Colorectal cancer (CRC) is extremely common. Symptoms include blood in the stool and change in bowel habits. Screening is with fecal occult blood testing. Diagnosis is by colonoscopy. Treatment is surgical resection and chemotherapy for nodal involvement.
CRC accounts for an estimated 137,000 cases and 50,000 deaths in the US annually. In Western countries, the colon and rectum account for more new cases of cancer per year than any anatomic site except the lung. Incidence begins to rise at age 40 and peaks at age 60 to 75. Overall, 70% of cases occur in the rectum and sigmoid, and 95% are adenocarcinomas. Colon cancer is more common among women; rectal cancer is more common among men. Synchronous cancers (more than one) occur in 5% of patients.
CRC most often occurs as transformation within adenomatous polyps. Serrated adenomas are particularly aggressive in their malignant transformation. About 80% of cases are sporadic, and 20% have an inheritable component. Predisposing factors include chronic ulcerative colitis (see Ulcerative Colitis) and granulomatous colitis; the risk of cancer increases with the duration of these disorders.
Patients in populations with a high incidence of CRC eat low-fiber diets that are high in animal protein, fat, and refined carbohydrates. Carcinogens may be ingested in the diet but are more likely produced by bacterial action on dietary substances or biliary or intestinal secretions. The exact mechanism is unknown.
CRC spreads by direct extension through the bowel wall, hematogenous metastasis, regional lymph node metastasis, perineural spread, and intraluminal metastasis.
Symptoms and Signs
Colorectal adenocarcinoma grows slowly, and a long interval elapses before it is large enough to cause symptoms. Symptoms depend on lesion location, type, extent, and complications.
The right colon has a large caliber, a thin wall, and its contents are liquid; thus, obstruction is a late event. Bleeding is usually occult. Fatigue and weakness caused by severe anemia may be the only complaints. Tumors sometimes grow large enough to be palpable through the abdominal wall before other symptoms appear.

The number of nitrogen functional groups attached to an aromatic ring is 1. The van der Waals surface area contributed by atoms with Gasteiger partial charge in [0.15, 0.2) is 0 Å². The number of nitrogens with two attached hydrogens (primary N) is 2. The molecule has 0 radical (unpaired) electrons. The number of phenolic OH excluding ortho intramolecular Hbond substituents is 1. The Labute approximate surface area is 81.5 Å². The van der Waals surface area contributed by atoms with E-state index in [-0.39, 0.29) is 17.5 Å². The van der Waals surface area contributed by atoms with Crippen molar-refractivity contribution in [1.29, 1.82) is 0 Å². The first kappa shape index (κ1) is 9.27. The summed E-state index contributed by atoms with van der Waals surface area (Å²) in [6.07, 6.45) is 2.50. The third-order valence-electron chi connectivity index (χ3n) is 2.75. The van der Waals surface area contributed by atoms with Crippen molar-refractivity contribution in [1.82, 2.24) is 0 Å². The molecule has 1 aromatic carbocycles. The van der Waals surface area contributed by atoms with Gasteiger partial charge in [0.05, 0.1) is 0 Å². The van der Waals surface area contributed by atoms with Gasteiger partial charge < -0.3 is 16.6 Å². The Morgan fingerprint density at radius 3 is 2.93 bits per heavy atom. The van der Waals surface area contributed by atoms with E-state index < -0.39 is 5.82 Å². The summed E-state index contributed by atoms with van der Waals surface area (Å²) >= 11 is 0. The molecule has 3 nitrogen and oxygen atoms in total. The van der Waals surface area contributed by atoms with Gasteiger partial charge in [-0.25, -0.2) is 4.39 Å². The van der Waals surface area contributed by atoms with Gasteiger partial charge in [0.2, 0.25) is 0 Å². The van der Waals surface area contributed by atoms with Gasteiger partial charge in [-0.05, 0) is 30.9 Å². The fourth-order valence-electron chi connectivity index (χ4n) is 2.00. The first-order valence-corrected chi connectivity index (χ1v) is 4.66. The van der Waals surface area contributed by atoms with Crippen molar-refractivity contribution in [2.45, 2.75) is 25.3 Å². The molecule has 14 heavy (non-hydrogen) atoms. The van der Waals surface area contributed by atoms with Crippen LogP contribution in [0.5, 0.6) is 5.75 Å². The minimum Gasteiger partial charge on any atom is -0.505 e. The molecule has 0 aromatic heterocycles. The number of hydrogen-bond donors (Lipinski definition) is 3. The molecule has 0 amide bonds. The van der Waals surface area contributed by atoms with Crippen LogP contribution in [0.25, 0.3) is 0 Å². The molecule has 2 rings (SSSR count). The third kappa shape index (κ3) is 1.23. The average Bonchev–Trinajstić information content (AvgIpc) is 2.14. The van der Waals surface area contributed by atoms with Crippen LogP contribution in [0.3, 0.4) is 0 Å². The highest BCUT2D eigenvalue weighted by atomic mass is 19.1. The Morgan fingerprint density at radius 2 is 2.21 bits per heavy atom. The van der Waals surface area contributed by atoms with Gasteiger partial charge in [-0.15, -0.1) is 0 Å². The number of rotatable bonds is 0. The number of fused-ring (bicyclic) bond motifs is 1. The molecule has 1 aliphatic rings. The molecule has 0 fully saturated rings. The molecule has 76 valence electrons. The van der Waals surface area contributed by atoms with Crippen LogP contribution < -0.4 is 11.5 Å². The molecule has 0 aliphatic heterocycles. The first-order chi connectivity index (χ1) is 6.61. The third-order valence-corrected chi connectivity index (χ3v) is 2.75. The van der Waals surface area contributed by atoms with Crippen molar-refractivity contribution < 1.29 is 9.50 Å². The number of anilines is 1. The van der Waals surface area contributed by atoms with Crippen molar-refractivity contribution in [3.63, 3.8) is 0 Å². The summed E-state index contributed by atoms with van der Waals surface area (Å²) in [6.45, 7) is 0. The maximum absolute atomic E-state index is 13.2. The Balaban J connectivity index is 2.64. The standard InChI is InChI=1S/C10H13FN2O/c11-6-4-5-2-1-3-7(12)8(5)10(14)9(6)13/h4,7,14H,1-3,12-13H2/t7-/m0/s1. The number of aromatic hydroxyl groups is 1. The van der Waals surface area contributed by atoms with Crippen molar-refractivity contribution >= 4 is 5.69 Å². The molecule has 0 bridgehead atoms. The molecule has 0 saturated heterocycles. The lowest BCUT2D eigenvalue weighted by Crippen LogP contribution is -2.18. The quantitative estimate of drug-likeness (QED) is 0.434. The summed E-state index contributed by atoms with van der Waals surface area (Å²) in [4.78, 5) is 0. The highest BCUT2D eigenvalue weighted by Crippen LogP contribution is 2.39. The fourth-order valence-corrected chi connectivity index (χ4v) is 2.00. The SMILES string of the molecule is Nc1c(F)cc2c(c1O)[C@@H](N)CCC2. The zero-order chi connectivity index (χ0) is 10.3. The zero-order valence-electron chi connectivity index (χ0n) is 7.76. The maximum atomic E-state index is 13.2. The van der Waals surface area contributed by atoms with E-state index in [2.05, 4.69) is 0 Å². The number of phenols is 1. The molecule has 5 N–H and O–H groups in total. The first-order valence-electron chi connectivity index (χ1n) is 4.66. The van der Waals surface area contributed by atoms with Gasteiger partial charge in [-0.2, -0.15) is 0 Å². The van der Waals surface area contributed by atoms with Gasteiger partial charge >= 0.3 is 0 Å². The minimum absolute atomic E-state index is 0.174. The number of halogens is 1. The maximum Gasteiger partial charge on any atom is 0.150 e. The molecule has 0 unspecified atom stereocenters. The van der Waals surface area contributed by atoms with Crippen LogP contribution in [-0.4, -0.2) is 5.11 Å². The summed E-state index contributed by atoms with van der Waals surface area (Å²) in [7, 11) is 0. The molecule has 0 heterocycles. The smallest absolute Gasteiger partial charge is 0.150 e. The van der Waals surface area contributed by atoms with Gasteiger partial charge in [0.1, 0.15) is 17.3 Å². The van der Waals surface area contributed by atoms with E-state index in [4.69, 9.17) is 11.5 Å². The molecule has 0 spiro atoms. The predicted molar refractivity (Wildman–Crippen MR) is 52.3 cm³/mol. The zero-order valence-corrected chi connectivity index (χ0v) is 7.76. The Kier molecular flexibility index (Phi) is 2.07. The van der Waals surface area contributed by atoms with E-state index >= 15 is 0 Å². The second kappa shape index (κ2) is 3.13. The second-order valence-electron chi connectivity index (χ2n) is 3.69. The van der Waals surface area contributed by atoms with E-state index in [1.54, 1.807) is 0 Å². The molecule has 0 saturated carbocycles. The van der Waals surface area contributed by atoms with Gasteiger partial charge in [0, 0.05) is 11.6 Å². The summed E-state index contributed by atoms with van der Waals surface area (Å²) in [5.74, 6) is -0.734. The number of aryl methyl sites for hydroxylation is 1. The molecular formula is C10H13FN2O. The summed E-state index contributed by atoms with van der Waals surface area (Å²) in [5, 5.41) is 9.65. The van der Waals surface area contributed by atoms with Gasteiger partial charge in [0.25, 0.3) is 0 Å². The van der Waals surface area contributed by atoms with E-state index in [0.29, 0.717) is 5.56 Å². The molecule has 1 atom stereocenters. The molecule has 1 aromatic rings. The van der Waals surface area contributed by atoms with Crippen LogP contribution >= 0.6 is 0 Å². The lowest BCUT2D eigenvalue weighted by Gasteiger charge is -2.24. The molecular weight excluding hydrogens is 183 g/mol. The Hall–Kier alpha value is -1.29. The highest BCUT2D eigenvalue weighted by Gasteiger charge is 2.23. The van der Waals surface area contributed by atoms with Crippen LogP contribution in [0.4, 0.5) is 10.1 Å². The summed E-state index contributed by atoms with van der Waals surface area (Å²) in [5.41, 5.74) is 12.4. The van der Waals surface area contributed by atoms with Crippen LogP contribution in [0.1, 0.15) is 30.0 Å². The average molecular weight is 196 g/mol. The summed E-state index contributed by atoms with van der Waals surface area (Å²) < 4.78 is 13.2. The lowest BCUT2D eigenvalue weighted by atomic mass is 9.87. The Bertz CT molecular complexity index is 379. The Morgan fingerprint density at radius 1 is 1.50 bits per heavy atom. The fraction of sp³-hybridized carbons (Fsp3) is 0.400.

The left colon has a smaller lumen, the feces are semisolid, and cancer tends to encircle the bowel, causing alternating constipation and increased stool frequency or diarrhea. Partial obstruction with colicky abdominal pain or complete obstruction may be the initial manifestation. The stool may be streaked or mixed with blood. Some patients present with symptoms of perforation, usually walled off (focal pain and tenderness), or rarely with diffuse peritonitis.
In rectal cancer, the most common initial symptom is bleeding with defecation. Whenever rectal bleeding occurs, even with obvious hemorrhoids or known diverticular disease, coexisting cancer must be ruled out. Tenesmus or a sensation of incomplete evacuation may be present. Pain is common with perirectal involvement.
Some patients first present with symptoms and signs of metastatic disease (eg, hepatomegaly, ascites, supraclavicular lymph node enlargement).
(See also the U.S. Preventive Services Task Force's summary of recommendations regarding screening for colorectal cancer and the American College of Gastroenterology's current guideline Colorectal Cancer Screening for colorectal cancer screening and surveillance.)
Early diagnosis depends on routine examination, particularly fecal occult blood (FOB) testing. Several options are available, including traditional guaiac-based tests and newer immunochemical tests, which may be more sensitive and specific. Cancer detected by this method tends to be at an earlier stage and hence more curable. For average-risk patients, FOB testing should be done annually after age 50, with flexible sigmoidoscopy every 5 yr. Some authorities recommend colonoscopy every 10 yr instead of sigmoidoscopy. Colonoscopy every 3 yr may be even better. Screening of patients with high-risk conditions (eg, ulcerative colitis) is discussed under the specific condition.
CT colonography (virtual colonoscopy) generates 3D and 2D images of the colon using multidetector row CT and a combination of oral contrast and gas distention of the colon. Viewing the high-resolution 3D images somewhat simulates the appearance of optical endoscopy, hence the name. It has some promise as a screening test for people who are unable or unwilling to undergo endoscopic colonoscopy but is less sensitive and highly interpreter dependent. It avoids the need for sedation but still requires thorough bowel preparation, and the gas distention may be uncomfortable. Additionally, unlike with optical colonoscopy, lesions cannot be biopsied during the diagnostic procedure.
Video capsule endoscopy of the colon has many technical problems and is not currently acceptable as a screening test.